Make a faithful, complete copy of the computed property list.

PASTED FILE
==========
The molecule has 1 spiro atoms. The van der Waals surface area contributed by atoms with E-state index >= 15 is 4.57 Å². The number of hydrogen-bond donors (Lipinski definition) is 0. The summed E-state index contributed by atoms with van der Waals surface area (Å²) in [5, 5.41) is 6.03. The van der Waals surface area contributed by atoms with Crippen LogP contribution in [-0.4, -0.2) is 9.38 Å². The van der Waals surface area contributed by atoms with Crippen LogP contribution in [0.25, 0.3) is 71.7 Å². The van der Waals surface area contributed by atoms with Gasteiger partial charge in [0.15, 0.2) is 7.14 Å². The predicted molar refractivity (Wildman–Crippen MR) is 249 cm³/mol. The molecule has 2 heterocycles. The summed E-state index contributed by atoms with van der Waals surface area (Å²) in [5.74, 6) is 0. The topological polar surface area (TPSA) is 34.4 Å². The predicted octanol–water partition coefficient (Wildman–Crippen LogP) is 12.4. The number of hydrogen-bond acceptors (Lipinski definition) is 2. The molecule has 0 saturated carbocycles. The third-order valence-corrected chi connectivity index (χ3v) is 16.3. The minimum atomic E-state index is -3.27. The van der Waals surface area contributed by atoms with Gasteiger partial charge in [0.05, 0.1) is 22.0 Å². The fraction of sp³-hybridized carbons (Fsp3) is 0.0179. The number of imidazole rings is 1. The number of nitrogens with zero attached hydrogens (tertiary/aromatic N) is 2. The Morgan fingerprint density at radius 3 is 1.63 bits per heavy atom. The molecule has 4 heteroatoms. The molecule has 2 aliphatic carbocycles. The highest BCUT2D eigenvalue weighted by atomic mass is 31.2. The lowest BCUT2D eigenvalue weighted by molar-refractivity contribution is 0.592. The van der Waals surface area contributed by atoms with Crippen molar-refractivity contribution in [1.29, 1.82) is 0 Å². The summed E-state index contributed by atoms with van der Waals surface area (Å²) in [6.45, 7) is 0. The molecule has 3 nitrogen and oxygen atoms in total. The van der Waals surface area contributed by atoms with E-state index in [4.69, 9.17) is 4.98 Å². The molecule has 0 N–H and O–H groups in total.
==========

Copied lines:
The molecule has 1 spiro atoms. The van der Waals surface area contributed by atoms with E-state index >= 15 is 4.57 Å². The number of hydrogen-bond donors (Lipinski definition) is 0. The summed E-state index contributed by atoms with van der Waals surface area (Å²) in [5, 5.41) is 6.03. The van der Waals surface area contributed by atoms with Crippen LogP contribution in [-0.4, -0.2) is 9.38 Å². The van der Waals surface area contributed by atoms with Crippen LogP contribution in [0.25, 0.3) is 71.7 Å². The van der Waals surface area contributed by atoms with Gasteiger partial charge in [0.15, 0.2) is 7.14 Å². The predicted molar refractivity (Wildman–Crippen MR) is 249 cm³/mol. The molecule has 2 heterocycles. The summed E-state index contributed by atoms with van der Waals surface area (Å²) in [5.74, 6) is 0. The topological polar surface area (TPSA) is 34.4 Å². The predicted octanol–water partition coefficient (Wildman–Crippen LogP) is 12.4. The number of hydrogen-bond acceptors (Lipinski definition) is 2. The molecule has 0 saturated carbocycles. The third-order valence-corrected chi connectivity index (χ3v) is 16.3. The minimum atomic E-state index is -3.27. The van der Waals surface area contributed by atoms with Gasteiger partial charge in [0.05, 0.1) is 22.0 Å². The fraction of sp³-hybridized carbons (Fsp3) is 0.0179. The number of imidazole rings is 1. The number of nitrogens with zero attached hydrogens (tertiary/aromatic N) is 2. The Morgan fingerprint density at radius 3 is 1.63 bits per heavy atom. The molecule has 4 heteroatoms. The molecule has 2 aliphatic carbocycles. The highest BCUT2D eigenvalue weighted by atomic mass is 31.2. The lowest BCUT2D eigenvalue weighted by molar-refractivity contribution is 0.592. The van der Waals surface area contributed by atoms with Crippen molar-refractivity contribution in [1.29, 1.82) is 0 Å². The summed E-state index contributed by atoms with van der Waals surface area (Å²) in [6.45, 7) is 0. The molecule has 3 nitrogen and oxygen atoms in total. The van der Waals surface area contributed by atoms with E-state index in [4.69, 9.17) is 4.98 Å². The molecule has 0 N–H and O–H groups in total.